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November 26, 2018- Christians remain, according to recent a Pew Study and the Religious Freedom in the World Report, the most persecuted world-wide religious faith. An example of this is the recent Asia Bibi case. In 2009, Bibi, a Catholic, was part of a group of farmhands picking berries in Punjab, Pakistan. She was sent for water when she stopped to take a drink from an old metal cup she found. Her fellow workers angrily told her that she was forbidden to drink from the same cup as a Muslim and an argument developed in which they critiqued each other’s religion. Shortly after, a mob came to her house, beat her and her family before she was taken by police, imprisoned, and sentenced to death for blasphemy. Since 1990, at least 65 Christians have been put to death for blasphemy in Pakistan alone. Due to massive (and very rare) international pressure, she has recently been released.
While this case is shocking, the persecution of Christians, worldwide, is far more common than we think. In fact, according to a recent Pew forum study, Christians are the most persecuted religious group in the world, a statistic supported by Amnesty International. One of the reasons the Western world may be turning a blind eye to the massive persecution of Christians in the Middle East, Africa, as well as at home, is that there is no word for the persecution or oppression of Christians. When we have a word, we can identify oppression, we can name and resist it. And so, the words “Islamophobia” or “Anti-Semitism” play a key role in identifying and resisting the oppression of such groups. The success of these words is proved by the fact that most people assume, wrongly, that Muslims and Jewish people are actually more persecuted worldwide than Christians. But they are wrong. They are wrong, but how can we combat something we can’t name? His Grace Anba Angaelos, Coptic Orthodox Archbishop of London, argued in the Telegraph that because there is no Christian equivalent for these words the persecution of Christians is “not seen as the phenomenon which we know it is”.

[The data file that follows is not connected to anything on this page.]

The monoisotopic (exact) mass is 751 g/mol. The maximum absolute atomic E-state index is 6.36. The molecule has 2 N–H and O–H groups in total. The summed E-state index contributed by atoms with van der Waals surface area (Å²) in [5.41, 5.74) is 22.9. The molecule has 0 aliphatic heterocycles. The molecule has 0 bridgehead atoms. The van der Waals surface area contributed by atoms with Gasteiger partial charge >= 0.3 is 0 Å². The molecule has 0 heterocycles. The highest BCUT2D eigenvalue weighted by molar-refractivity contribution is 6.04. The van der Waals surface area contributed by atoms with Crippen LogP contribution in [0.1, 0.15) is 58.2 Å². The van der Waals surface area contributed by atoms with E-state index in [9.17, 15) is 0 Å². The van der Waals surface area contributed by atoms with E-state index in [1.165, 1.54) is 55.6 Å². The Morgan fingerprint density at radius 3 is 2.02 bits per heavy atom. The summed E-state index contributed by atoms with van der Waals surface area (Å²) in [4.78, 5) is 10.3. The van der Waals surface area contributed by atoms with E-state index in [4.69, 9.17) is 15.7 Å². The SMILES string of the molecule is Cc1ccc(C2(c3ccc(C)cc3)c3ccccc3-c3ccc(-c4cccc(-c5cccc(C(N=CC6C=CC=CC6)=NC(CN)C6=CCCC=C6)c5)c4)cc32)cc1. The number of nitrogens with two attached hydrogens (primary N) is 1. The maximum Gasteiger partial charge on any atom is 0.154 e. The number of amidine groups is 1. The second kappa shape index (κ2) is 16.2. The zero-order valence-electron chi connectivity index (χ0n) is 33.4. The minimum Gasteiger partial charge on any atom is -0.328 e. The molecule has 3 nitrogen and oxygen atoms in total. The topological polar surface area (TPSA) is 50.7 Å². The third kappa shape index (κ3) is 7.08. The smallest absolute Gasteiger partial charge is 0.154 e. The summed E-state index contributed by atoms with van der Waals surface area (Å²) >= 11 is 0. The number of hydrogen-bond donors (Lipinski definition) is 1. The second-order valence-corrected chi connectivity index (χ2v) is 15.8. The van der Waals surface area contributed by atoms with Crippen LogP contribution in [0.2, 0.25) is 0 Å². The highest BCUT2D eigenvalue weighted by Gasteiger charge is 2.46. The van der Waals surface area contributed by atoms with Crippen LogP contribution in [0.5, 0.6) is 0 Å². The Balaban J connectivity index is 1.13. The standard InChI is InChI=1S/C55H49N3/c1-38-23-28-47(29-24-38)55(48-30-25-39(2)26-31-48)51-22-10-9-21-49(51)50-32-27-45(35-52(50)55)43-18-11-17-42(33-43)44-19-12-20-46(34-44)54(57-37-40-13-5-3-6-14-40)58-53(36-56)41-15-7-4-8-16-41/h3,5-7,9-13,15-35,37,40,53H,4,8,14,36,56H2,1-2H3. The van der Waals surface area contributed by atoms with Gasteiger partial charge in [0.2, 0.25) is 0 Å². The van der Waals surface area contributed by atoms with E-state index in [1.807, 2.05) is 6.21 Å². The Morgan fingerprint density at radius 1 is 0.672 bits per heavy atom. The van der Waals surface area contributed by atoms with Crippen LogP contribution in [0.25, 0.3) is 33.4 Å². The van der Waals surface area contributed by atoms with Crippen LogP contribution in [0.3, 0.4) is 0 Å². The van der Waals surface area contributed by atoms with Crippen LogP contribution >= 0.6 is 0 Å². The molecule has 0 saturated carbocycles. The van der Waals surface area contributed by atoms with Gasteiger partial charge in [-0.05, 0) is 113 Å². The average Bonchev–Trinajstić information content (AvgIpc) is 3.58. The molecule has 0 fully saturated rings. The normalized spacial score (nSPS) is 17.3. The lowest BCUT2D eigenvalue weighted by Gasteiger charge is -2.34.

As the persecution of Christians grows, the time has come for a word to denote it. While Western states and Churches will, rightly, condemn states that oppress minorities, we are so blind to the reality of anti-Christian persecution. The hope is that the Asia Bibi case will draw attention to the oppression of Christians worldwide, an oppression the time has come to finally name, with a word which sums up this persecution, “anti-Christian”.
Dr. Robert Walley, Executive Director
Phone: (709) 749-3826